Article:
I will quit if I fail to clear appeals in 3 months: New information commissioner

October 1st, 2008 - 12:46 pm ICT by IANS  

New Delhi, Oct 1 (IANS) Shailesh Gandhi, newly appointed information commissioner in India’s Central Information Commission (CIC), has promised to clear all appeals to his office within three months, and to quit if he fails to live up to his promise.”My first and foremost objective is to bring down the pendency of the appeals and complaints at CIC (Central Information Commission that administers the Right to Information Act). Sometimes the appeals come for hearing after 3-6 months and when they come so late, the focus of the applicant gets lost,” Gandhi, who is a well know right to information (RTI) activist, told IANS in an interview.

“My main aim is to tackle that issue effectively. No appeal will stay with me for more than three months. My commitment is to ensure that an order on an appeal is passed within three months,” Gandhi added.

“This is non-negotiable and if I am not be able to do this, I promise to quit the job.”

The announcement of Gandhi’s appointment was made in the first week of September and he was sworn in as an information commissioner Sep 18. RTI activists across the country welcomed the appointment of Gandhi as an information commissioner with the CIC.

According to Gandhi, he will have to set an example for others to follow.

Asked about levying penalties on government officers for violating the RTI Act, Gandhi said: “Imposing a penalty is one way of ensuring the enforcement of the act. I will not levy penalties just for the sake of it.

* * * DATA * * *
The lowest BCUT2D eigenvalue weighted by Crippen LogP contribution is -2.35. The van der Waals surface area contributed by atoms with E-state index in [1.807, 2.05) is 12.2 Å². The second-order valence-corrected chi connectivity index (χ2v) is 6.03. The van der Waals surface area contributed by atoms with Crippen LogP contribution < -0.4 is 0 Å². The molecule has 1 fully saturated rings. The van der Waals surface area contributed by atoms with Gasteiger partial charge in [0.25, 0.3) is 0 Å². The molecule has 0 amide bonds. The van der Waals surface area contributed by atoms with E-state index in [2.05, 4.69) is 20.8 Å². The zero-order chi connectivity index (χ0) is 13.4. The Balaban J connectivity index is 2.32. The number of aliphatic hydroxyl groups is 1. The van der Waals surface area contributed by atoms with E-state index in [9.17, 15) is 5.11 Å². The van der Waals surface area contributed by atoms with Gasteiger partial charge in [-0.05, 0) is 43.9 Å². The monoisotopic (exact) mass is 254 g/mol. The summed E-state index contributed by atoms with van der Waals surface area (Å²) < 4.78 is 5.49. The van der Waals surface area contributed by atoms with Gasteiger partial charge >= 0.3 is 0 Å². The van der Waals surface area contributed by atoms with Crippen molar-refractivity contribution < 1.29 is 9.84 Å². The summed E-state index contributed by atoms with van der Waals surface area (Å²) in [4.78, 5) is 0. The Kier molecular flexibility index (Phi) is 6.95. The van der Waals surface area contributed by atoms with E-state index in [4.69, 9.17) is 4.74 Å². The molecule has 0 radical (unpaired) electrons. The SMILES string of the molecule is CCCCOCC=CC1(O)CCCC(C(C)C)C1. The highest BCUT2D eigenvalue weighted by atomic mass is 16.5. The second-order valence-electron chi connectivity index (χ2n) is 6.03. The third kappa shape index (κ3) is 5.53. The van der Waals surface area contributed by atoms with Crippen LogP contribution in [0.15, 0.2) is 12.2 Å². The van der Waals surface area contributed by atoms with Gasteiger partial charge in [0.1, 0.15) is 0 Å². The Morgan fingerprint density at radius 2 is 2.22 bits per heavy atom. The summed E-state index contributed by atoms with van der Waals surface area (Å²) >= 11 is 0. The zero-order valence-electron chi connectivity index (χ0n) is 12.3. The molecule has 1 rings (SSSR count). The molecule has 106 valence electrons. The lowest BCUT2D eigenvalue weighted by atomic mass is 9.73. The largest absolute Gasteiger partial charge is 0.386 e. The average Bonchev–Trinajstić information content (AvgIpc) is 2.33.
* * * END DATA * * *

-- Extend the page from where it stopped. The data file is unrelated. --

“Perhaps after the first six months they will be harsher. At the same time, it doesn’t mean that I will be lenient with penalties during the first few months.”

Gandhi also said he would streamline the process of passing orders.

“I will ensure that I will give the written order to both the applicant and the PIO (Public Information Officer who heads the CIC) just after the hearing. This will save both time and resources of the commission, the applicants and the government.”

Asked about complaints of deficiencies in orders, he said: “I will try and ensure that I don’t make mistake in my orders. However, in cases where a deeper understanding of the law is required, I will take time to pass the orders.”

According to Gandhi, his ultimate aim is to ensure that applicants don’t even have to come to the CIC office, barring exceptions, for a hearing.

“I want to strengthen the system so that the commission can pass an order on the basis of what the applicants file,” he added.

Gandhi’s other major role would be to make the people aware of the RTI Act.

“Creating awareness is also an important task of the commission but I will be looking at this after a period of six months, when I am properly settled in my role of an information commissioner,” he said.

“I would also like to contribute through various awareness programmes such as workshops,” Gandhi said.

A number of RTI activists had expressed surprise when Gandhi announced that he would not file RTI applications while he was an information commissioner.

Asked about this, he replied: “I sincerely feel the RTI Act is meant to empower the common citizen. Nothing will happen if I don’t file RTI applications. I just think that being information commissioner, it will not be right on my part to do so.”

“But I am always open to advising people over the issues on which they want to file RTI applications,” Gandhi added.

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